Turning to the facts of the present case, it may be true that the applicant’s
criminal record has now been erased following the decision of
35. In these circumstances, the Court considers that the applicant may still claim to be the victim of a violation of Article 6 § 1 of the Convention.
II. ALLEGED VIOLATION OF ARTICLE 6 § 1 OF THE CONVENTION
36. Article 6 § 1 of the Convention, in so far as relevant, provides:
“In the determination of ... any criminal charge against him, everyone is entitled to a fair ... hearing ... by an independent and impartial tribunal established by law.”
The Court reiterates that the phrase “established by law” covers not only
the legal basis for the very existence of a “tribunal” but also the composition
of the bench in each case (see Buscarini v. San Marino (dec.), no.
The Court is therefore requested to examine allegations such as those made in the present case concerning a flagrant breach of the internal rules for the appointment of judicial officers. The fact that the allegation in the present case concerns lay judges, does not make it any less important as, pursuant to Article 15 of the Code of Criminal Procedure, in their judicial capacity lay judges enjoy the same rights as the professional judge.
The parties’ dispute focuses on the extent to which the participation of
the lay judges Ms Streblyanskaya and Ms Khovyakova in the hearing of
39. The applicant’s initial claim was that the two women had, contrary to section 9 of the Act, been acting as lay judges before the applicant’s trial for at least eighty-eight days, instead of the maximum fourteen days per year. Moreover, their names had not been drawn by lot, in breach of section 5 of the Act.
The applicant subsequently supplemented that complaint. On the basis of the Neklinovskiy District Authority’s reply of 4 October 2002 that there was no record of any adoption of lay judges’ lists before 4 February 2000, the applicant concluded that there was no proof that Ms Streblyanskaya and Ms Khovyakova had ever been appointed as lay judges, even before the enactment of the Lay Judges Act.
In their defence, the Government referred to the Presidential Decree of
41. However, apart from the apparent failure to observe the requirements of the Lay Judges Act regarding the drawing of random lots and two weeks’ service per year, the Court is particularly struck by the fact that the Neklinovskiy District Authority – the body responsible for the appointment of lay judges – has confirmed that it had no list of lay judges appointed before 4 February 2000. The authority thus failed to present any legal grounds for the participation of Ms Streblyanskaya and Ms Khovyakova in the administration of justice on the day of the applicant’s trial, bearing in mind that the list adopted on 4 February 2000 only took effect on 15 June 2000 after its approval by the Rostov Regional Legislature.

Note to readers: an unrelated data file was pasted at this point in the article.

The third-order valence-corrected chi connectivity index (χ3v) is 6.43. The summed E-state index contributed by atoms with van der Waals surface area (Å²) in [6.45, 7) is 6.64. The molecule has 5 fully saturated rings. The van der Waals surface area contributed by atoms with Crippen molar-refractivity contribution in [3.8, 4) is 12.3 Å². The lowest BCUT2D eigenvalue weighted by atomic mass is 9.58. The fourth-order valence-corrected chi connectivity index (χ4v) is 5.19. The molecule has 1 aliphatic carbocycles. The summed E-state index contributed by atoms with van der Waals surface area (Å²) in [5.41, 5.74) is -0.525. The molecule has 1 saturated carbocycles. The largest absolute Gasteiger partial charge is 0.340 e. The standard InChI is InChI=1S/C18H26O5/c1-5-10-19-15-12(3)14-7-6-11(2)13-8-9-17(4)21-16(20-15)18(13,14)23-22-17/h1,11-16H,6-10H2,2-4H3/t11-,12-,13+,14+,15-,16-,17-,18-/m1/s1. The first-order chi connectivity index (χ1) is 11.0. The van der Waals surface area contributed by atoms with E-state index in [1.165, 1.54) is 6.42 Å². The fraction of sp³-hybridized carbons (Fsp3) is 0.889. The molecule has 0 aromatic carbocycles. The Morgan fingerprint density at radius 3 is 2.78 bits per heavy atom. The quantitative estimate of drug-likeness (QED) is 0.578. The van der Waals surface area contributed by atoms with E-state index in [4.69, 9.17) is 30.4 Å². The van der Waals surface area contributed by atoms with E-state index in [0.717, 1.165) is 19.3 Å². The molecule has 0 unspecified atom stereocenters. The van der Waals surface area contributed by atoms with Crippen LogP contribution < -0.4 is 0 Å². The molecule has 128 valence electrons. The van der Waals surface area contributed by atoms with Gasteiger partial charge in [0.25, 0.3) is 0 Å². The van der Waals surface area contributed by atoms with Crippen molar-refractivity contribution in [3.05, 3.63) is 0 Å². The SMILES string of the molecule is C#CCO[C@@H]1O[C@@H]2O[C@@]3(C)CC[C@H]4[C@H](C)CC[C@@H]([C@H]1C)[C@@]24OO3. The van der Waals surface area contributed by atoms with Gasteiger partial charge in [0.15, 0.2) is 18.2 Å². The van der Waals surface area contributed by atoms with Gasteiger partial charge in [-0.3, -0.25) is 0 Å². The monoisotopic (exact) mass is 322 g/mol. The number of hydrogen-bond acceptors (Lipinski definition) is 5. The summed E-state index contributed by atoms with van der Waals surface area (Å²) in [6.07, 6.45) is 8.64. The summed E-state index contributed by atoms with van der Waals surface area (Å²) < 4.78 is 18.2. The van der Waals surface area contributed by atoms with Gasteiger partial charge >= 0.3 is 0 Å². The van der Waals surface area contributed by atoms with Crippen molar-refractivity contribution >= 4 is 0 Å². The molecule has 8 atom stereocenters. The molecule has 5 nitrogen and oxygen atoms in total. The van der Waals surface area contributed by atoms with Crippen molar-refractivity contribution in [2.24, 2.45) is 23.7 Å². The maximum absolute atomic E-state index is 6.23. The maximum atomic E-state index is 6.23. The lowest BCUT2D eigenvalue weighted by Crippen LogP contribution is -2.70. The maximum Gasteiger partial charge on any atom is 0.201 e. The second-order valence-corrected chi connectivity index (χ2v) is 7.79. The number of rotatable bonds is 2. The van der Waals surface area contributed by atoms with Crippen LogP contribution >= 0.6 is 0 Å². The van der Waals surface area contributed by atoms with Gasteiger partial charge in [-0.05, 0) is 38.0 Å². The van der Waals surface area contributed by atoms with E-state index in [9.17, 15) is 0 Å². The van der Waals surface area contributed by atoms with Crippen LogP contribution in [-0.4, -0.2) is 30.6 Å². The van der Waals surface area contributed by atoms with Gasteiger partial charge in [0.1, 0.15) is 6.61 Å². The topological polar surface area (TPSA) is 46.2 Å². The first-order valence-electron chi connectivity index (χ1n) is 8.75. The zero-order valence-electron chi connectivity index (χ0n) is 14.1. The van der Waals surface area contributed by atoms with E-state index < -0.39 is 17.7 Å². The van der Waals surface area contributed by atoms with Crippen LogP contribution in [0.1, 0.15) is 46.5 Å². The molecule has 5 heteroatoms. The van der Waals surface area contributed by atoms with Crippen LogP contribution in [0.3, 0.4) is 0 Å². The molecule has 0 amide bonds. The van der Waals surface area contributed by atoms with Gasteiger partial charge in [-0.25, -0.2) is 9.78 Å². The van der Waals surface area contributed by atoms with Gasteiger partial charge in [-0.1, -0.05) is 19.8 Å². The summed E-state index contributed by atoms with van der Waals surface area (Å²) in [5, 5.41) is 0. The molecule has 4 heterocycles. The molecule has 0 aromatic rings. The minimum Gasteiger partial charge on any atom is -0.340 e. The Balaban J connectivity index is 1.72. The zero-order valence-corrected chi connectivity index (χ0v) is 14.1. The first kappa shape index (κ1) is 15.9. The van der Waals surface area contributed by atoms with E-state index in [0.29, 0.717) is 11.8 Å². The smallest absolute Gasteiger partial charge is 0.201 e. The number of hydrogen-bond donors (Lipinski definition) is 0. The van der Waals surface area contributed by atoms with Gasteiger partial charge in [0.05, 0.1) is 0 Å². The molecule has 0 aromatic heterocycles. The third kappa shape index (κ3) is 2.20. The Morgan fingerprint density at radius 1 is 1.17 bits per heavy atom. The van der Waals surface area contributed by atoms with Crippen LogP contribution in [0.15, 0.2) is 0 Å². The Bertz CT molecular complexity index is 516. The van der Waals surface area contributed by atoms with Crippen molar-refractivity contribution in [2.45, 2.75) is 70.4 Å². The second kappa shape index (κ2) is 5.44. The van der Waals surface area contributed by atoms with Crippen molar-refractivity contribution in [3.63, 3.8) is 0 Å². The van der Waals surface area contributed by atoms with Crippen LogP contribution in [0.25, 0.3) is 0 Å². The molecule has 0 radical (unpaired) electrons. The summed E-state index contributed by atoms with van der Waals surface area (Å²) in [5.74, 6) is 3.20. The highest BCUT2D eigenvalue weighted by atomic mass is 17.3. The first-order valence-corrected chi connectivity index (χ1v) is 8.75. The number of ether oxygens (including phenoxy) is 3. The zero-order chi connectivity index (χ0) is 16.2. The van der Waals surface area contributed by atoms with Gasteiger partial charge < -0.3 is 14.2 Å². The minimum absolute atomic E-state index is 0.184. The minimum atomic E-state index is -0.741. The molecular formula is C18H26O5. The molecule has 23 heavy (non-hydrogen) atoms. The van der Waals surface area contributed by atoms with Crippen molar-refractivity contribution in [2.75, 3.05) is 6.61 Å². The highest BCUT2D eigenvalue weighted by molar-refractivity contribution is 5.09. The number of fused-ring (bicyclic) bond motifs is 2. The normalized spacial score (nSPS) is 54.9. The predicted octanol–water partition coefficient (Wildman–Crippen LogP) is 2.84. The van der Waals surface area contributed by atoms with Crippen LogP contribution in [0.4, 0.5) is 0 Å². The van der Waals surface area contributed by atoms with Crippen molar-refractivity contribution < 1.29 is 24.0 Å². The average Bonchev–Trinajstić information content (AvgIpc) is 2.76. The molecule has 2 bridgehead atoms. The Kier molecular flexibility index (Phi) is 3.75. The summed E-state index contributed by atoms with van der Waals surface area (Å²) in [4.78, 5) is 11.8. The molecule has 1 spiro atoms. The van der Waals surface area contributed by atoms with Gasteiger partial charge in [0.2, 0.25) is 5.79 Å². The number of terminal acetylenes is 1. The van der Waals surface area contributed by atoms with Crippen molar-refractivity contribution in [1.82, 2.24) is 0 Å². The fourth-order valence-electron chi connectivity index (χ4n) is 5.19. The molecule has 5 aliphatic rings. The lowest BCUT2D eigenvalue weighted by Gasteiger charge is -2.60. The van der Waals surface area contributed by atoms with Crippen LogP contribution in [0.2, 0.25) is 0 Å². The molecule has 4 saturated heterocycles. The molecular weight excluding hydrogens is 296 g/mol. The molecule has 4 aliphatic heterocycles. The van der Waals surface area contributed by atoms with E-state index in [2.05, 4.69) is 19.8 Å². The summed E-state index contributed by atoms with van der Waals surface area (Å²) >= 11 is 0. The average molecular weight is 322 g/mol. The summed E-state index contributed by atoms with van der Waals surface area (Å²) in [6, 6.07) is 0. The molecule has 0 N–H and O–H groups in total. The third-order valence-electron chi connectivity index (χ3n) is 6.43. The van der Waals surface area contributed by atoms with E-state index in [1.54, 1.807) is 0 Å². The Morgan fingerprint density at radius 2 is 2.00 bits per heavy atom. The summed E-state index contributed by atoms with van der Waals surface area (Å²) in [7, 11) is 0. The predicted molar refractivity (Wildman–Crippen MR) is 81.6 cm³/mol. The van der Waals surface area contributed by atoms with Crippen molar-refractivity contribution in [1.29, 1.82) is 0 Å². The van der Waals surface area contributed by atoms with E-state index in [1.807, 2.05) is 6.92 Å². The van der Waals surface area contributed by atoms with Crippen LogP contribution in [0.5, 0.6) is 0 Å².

These circumstances, cumulatively, do not permit the Court to conclude that the Neklinovskiy District Court which heard the applicant’s case on 22 May 2000 could be regarded as a “tribunal established by law”.
42. There has accordingly been a violation of Article 6 § 1 of the Convention.
III. APPLICATION OF ARTICLE 41 OF THE CONVENTION
43. Article 41 of the Convention provides:
“If the Court finds that there has been a violation of the Convention or the Protocols thereto, and if the internal law of the High Contracting Party concerned allows only partial reparation to be made, the Court shall, if necessary, afford just satisfaction to the injured party.”
44. The applicant claimed the sum of 10,000 euros (EUR) for the violation of his right to be tried by a tribunal established by law. He said that he had suffered emotional distress on account of his conviction by a court with no authority and the risk of his being dismissed from his job as a result.
45. The Government refrained from making comments on the applicant’s claims because they believed that the quashing of the judgment of 22 May 2000 had erased any adverse effects which it might have produced.
46. The Court accepts that the applicant suffered damage of a non-pecuniary nature as a result of his conviction by an unlawfully constituted court. Making its assessment on an equitable basis and having regard to the circumstances of the case, the Court awards the applicant EUR 500.
B. Costs and expenses
47. The applicant also requested, without specifying the precise amount, the reimbursement of the legal fees he had incurred in the domestic proceedings.
48. The Government made no comment on this claim.
49. However, in the absence of any details or breakdown of the claim, no award can be made under this head.
C. Default interest
50. The Court considers it appropriate that the default interest should be based on the marginal lending rate of the European Central Bank, to which should be added three percentage points.
FOR THESE REASONS, THE COURT UNANIMOUSLY
1. Holds that the applicant may claim to be a “victim” for the purposes of Article 34 of the Convention;
2. Holds that there has been a violation of Article 6 § 1 of the Convention;
(a) that the respondent State is to pay the applicant, within three months from the date on which the judgment becomes final according to Article 44 § 2 of the Convention, EUR 500 (five hundred euros) in respect of non-pecuniary damage, to be converted into the national currency of the respondent State at a rate applicable at the date of settlement, plus any tax that may be chargeable on that amount;
(b) that from the expiry of the above-mentioned three months until settlement simple interest shall be payable on the above amounts at a rate equal to the marginal lending rate of the European Central Bank during the default period plus three percentage points;
4. Dismisses the remainder of the applicant’s claim for just satisfaction.
Done in English, and notified in writing on 4 March 2003, pursuant to Rule 77 §§ 2 and 3 of the Rules of Court.